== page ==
Our youngest, The Boy, is our third kid going through the away-at-school process and I was running low on the groovy care package ideas.
I needed help!
I think most of us with multiple children have encountered the problem of keeping the momentum alive when it comes to the youngest.
They believe that we have always favored The Prince -- as they call him -- and that from his first breath he was all that we paid attention to.
In reality, The Piglets baby book is impeccable. Ultrasounds, baby shower cards, locks of hair, countless photographs, even hospital records from the time she shoved a whole serving of peas up her nose -- its all in there.
One of many stage shows - weren't they the CUTEST?
And when Decibel came along, we had discovered the camcorder. The video footage of her exploits -- from her first steps to butt-scooting around with a broken leg in a cast are lovingly documented.
Big homemade productions that she directed and starred in were never missed. She created grand performances costumed in feather boas, dozens of necklaces adorning wild dresses and giant shoes. All of this was captured on miles of video tape.
I'm not even sure The Boy has a baby book. If he does, its probably more like a baby pamphlet. Nor can I think of a single photo or video of him as a youngster that doesn't include one or both of his sisters.
Hardly the chronicles we would have kept for the favorite.
Our Readers to my Rescue!
When the time came for The Boy's first care package, I realized that I had once again lost my edge with him. The excitement I had felt while creating fun packages for The Piglet and Decibel was gone. I really needed some help. I decided that I should hand it over to the experts. Our wise readers.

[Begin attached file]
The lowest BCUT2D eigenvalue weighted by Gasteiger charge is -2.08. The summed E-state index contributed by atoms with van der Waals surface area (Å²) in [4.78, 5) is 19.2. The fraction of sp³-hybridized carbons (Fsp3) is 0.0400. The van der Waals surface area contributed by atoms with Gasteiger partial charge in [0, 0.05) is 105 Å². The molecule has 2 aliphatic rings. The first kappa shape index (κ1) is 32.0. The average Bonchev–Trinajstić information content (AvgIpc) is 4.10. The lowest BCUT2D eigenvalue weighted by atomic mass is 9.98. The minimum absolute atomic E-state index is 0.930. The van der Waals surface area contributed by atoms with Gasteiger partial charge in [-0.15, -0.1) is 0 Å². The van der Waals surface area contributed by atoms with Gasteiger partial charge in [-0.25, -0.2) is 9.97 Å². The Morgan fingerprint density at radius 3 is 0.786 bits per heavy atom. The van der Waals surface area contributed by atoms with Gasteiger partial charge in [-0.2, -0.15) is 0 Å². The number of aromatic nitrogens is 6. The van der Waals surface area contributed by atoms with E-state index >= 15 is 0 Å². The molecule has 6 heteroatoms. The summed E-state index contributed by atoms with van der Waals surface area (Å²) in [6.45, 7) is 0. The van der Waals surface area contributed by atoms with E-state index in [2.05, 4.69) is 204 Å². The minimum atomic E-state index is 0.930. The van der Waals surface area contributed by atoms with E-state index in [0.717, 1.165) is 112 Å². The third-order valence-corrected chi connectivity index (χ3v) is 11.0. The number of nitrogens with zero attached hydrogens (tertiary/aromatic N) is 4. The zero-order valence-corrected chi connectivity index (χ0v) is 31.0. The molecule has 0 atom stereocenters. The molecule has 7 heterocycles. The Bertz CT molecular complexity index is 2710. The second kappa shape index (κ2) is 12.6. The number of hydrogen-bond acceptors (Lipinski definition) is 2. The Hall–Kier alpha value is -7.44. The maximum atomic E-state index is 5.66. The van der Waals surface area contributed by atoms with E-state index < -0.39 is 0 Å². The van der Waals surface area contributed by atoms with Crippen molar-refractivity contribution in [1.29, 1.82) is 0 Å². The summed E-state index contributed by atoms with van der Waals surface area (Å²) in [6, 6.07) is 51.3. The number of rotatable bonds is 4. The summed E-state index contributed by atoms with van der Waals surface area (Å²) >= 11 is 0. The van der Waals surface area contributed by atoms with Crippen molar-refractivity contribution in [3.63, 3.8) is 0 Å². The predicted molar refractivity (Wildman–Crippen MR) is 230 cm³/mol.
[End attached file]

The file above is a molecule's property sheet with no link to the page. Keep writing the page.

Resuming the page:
I figured they could help me create a care package so amazing that it would make up for the fact that The Boys baby book is a mere leaflet and that he never achieved more than supporting actor status in our family videos.
The #1 Suggested Item - Homemade Baked Goods
Jan, a reader from our Facebook Page suggested: "How about brownies and ch.chip cookies - NOT out of a box! Nobody gets homemade any more it seems."
also from Facebook added: "Homemade caramel fudge brownies..."
I am SO not a baker. And brownies? Don't get me started. My only attempts have turned out runny goo or a black brick-like substance.
Jane had inadvertently suggested the impossible. But since we have the smartest and most clever readers, I dove right in.
Because we are purposefully homeless, I borrowed a kitchen (don't ask) and started with Jan's cookies.
Easy, really anyone can do cookies. I didn't burn the bottom of a single one! The trick is to actually allow the oven to preheat.
For packing, I put four to a baggy, for busy college student grab-n-go ease.
Believe it or not, the brownies were perfect! Well, until the caramel topping part.
<-- That's not cheese in the picture.
I really thought I had followed the directions to the letter, but as usual, things went terribly awry.
The caramel wouldn't spread without decimating the brownies underneath and then it cooled into a rock-hard mess. Cutting them into squares (squares being a very flexible term) took a Herculean effort that required sculpting tools.
I sent them on anyway with the hope The Boy doesn't yank a filling out.
Things I couldn't mess up by cooking them
Wendy from Twitter said: "Anything local that they can't buy where they are now. My kid is from Hawaii, live in NYC, so Crack Seed Shop care pkg is (love.)"
I really related to Wendy (after googling what crack seed was -- it's safe!); our kids all graduated high school on a small tropical island. The conch shell horn is family tradition, The Piglet drove her dorm-mates crazy with her incessant blowing.
The Boy went to a college with a rich sports tradition, so the horn came in handy at football games.